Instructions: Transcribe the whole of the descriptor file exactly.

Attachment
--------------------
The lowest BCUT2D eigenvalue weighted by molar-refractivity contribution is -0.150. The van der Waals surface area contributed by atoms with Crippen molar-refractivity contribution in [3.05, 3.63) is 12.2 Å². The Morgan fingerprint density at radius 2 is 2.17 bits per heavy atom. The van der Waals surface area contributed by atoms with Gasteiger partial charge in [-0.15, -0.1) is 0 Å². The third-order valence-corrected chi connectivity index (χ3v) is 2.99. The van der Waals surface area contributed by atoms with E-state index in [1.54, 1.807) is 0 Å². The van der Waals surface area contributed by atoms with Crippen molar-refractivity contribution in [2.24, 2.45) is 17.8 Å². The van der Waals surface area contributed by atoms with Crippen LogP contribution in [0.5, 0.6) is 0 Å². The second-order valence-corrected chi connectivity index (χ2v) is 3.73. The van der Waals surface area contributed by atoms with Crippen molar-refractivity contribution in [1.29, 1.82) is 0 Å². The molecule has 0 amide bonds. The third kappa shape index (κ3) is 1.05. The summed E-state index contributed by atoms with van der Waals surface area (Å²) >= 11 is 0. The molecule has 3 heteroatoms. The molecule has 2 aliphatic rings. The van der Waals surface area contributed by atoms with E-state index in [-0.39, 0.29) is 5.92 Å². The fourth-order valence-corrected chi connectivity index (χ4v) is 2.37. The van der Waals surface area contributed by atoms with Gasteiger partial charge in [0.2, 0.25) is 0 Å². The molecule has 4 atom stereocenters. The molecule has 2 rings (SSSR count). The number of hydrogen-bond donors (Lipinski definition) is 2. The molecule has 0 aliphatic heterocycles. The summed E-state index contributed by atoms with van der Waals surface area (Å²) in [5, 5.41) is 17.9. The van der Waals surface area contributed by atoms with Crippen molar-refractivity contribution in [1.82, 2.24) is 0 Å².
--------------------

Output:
The lowest BCUT2D eigenvalue weighted by molar-refractivity contribution is -0.150. The van der Waals surface area contributed by atoms with Crippen molar-refractivity contribution in [3.05, 3.63) is 12.2 Å². The Morgan fingerprint density at radius 2 is 2.17 bits per heavy atom. The van der Waals surface area contributed by atoms with Gasteiger partial charge in [-0.15, -0.1) is 0 Å². The third-order valence-corrected chi connectivity index (χ3v) is 2.99. The van der Waals surface area contributed by atoms with E-state index in [1.54, 1.807) is 0 Å². The van der Waals surface area contributed by atoms with Crippen molar-refractivity contribution in [2.24, 2.45) is 17.8 Å². The van der Waals surface area contributed by atoms with Crippen LogP contribution in [0.5, 0.6) is 0 Å². The second-order valence-corrected chi connectivity index (χ2v) is 3.73. The van der Waals surface area contributed by atoms with Crippen molar-refractivity contribution in [1.29, 1.82) is 0 Å². The molecule has 0 amide bonds. The third kappa shape index (κ3) is 1.05. The summed E-state index contributed by atoms with van der Waals surface area (Å²) >= 11 is 0. The molecule has 3 heteroatoms. The molecule has 2 aliphatic rings. The van der Waals surface area contributed by atoms with E-state index in [-0.39, 0.29) is 5.92 Å². The fourth-order valence-corrected chi connectivity index (χ4v) is 2.37. The van der Waals surface area contributed by atoms with Gasteiger partial charge in [0.2, 0.25) is 0 Å². The molecule has 4 atom stereocenters. The molecule has 2 rings (SSSR count). The number of hydrogen-bond donors (Lipinski definition) is 2. The molecule has 0 aliphatic heterocycles. The summed E-state index contributed by atoms with van der Waals surface area (Å²) in [5, 5.41) is 17.9. The van der Waals surface area contributed by atoms with Crippen molar-refractivity contribution in [1.82, 2.24) is 0 Å².